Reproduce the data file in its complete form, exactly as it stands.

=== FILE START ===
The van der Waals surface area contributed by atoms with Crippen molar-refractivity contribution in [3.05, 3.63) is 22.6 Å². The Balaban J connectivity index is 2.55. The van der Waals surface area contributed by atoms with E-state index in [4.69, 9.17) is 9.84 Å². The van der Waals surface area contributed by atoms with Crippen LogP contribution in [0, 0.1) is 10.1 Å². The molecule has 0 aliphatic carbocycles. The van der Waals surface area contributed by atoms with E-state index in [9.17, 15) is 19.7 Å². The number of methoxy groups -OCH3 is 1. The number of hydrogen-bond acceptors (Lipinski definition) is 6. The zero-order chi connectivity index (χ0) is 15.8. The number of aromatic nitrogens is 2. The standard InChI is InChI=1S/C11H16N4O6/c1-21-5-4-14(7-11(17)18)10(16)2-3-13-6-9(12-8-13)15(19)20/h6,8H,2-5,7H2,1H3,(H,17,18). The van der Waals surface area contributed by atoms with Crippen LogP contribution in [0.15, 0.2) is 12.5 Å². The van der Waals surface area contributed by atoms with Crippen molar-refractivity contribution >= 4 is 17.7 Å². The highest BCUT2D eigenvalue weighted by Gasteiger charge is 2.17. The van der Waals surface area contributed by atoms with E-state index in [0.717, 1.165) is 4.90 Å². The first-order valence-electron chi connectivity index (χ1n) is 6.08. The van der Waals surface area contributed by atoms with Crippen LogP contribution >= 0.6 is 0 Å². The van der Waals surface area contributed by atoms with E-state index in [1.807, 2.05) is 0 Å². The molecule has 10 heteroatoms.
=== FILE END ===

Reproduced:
The van der Waals surface area contributed by atoms with Crippen molar-refractivity contribution in [3.05, 3.63) is 22.6 Å². The Balaban J connectivity index is 2.55. The van der Waals surface area contributed by atoms with E-state index in [4.69, 9.17) is 9.84 Å². The van der Waals surface area contributed by atoms with Crippen LogP contribution in [0, 0.1) is 10.1 Å². The molecule has 0 aliphatic carbocycles. The van der Waals surface area contributed by atoms with E-state index in [9.17, 15) is 19.7 Å². The number of methoxy groups -OCH3 is 1. The number of hydrogen-bond acceptors (Lipinski definition) is 6. The zero-order chi connectivity index (χ0) is 15.8. The number of aromatic nitrogens is 2. The standard InChI is InChI=1S/C11H16N4O6/c1-21-5-4-14(7-11(17)18)10(16)2-3-13-6-9(12-8-13)15(19)20/h6,8H,2-5,7H2,1H3,(H,17,18). The van der Waals surface area contributed by atoms with Crippen LogP contribution in [0.15, 0.2) is 12.5 Å². The van der Waals surface area contributed by atoms with Crippen molar-refractivity contribution >= 4 is 17.7 Å². The highest BCUT2D eigenvalue weighted by Gasteiger charge is 2.17. The van der Waals surface area contributed by atoms with E-state index in [0.717, 1.165) is 4.90 Å². The first-order valence-electron chi connectivity index (χ1n) is 6.08. The van der Waals surface area contributed by atoms with Crippen LogP contribution >= 0.6 is 0 Å². The van der Waals surface area contributed by atoms with E-state index in [1.807, 2.05) is 0 Å². The molecule has 10 heteroatoms.